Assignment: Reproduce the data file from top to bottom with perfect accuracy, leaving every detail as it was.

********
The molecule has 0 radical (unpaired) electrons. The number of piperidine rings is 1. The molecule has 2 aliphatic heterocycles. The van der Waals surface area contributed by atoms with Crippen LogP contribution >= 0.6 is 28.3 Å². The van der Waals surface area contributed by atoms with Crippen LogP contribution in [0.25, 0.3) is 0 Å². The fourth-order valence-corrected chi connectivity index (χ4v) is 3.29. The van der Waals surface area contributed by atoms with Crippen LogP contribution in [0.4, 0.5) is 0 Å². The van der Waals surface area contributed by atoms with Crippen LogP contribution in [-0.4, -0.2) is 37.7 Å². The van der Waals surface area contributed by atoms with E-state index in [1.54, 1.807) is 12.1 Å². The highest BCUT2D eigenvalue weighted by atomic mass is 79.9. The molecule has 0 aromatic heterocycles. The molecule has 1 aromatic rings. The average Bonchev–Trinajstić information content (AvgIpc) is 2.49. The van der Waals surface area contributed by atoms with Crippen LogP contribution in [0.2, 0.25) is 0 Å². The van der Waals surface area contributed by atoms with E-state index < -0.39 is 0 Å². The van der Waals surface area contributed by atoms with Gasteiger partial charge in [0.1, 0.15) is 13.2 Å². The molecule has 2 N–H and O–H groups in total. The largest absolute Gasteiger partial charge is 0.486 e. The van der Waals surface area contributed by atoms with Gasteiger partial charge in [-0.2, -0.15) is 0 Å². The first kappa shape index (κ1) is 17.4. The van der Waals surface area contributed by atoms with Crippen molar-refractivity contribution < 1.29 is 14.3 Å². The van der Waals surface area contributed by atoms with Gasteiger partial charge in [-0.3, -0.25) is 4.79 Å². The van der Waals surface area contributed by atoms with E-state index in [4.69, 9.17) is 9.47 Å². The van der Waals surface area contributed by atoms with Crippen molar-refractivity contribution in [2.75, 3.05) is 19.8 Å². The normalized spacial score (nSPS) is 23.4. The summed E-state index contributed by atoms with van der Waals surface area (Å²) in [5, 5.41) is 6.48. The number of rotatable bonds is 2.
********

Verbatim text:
The molecule has 0 radical (unpaired) electrons. The number of piperidine rings is 1. The molecule has 2 aliphatic heterocycles. The van der Waals surface area contributed by atoms with Crippen LogP contribution >= 0.6 is 28.3 Å². The van der Waals surface area contributed by atoms with Crippen LogP contribution in [0.25, 0.3) is 0 Å². The fourth-order valence-corrected chi connectivity index (χ4v) is 3.29. The van der Waals surface area contributed by atoms with Crippen LogP contribution in [0.4, 0.5) is 0 Å². The van der Waals surface area contributed by atoms with Crippen LogP contribution in [-0.4, -0.2) is 37.7 Å². The van der Waals surface area contributed by atoms with E-state index in [1.54, 1.807) is 12.1 Å². The highest BCUT2D eigenvalue weighted by atomic mass is 79.9. The molecule has 0 aromatic heterocycles. The molecule has 1 aromatic rings. The average Bonchev–Trinajstić information content (AvgIpc) is 2.49. The van der Waals surface area contributed by atoms with Crippen LogP contribution in [0.2, 0.25) is 0 Å². The van der Waals surface area contributed by atoms with E-state index < -0.39 is 0 Å². The van der Waals surface area contributed by atoms with Gasteiger partial charge in [0.1, 0.15) is 13.2 Å². The molecule has 2 N–H and O–H groups in total. The largest absolute Gasteiger partial charge is 0.486 e. The van der Waals surface area contributed by atoms with Gasteiger partial charge in [-0.2, -0.15) is 0 Å². The first kappa shape index (κ1) is 17.4. The van der Waals surface area contributed by atoms with Crippen molar-refractivity contribution < 1.29 is 14.3 Å². The van der Waals surface area contributed by atoms with Gasteiger partial charge in [-0.3, -0.25) is 4.79 Å². The van der Waals surface area contributed by atoms with E-state index in [4.69, 9.17) is 9.47 Å². The van der Waals surface area contributed by atoms with Crippen molar-refractivity contribution in [2.75, 3.05) is 19.8 Å². The normalized spacial score (nSPS) is 23.4. The summed E-state index contributed by atoms with van der Waals surface area (Å²) in [5, 5.41) is 6.48. The number of rotatable bonds is 2.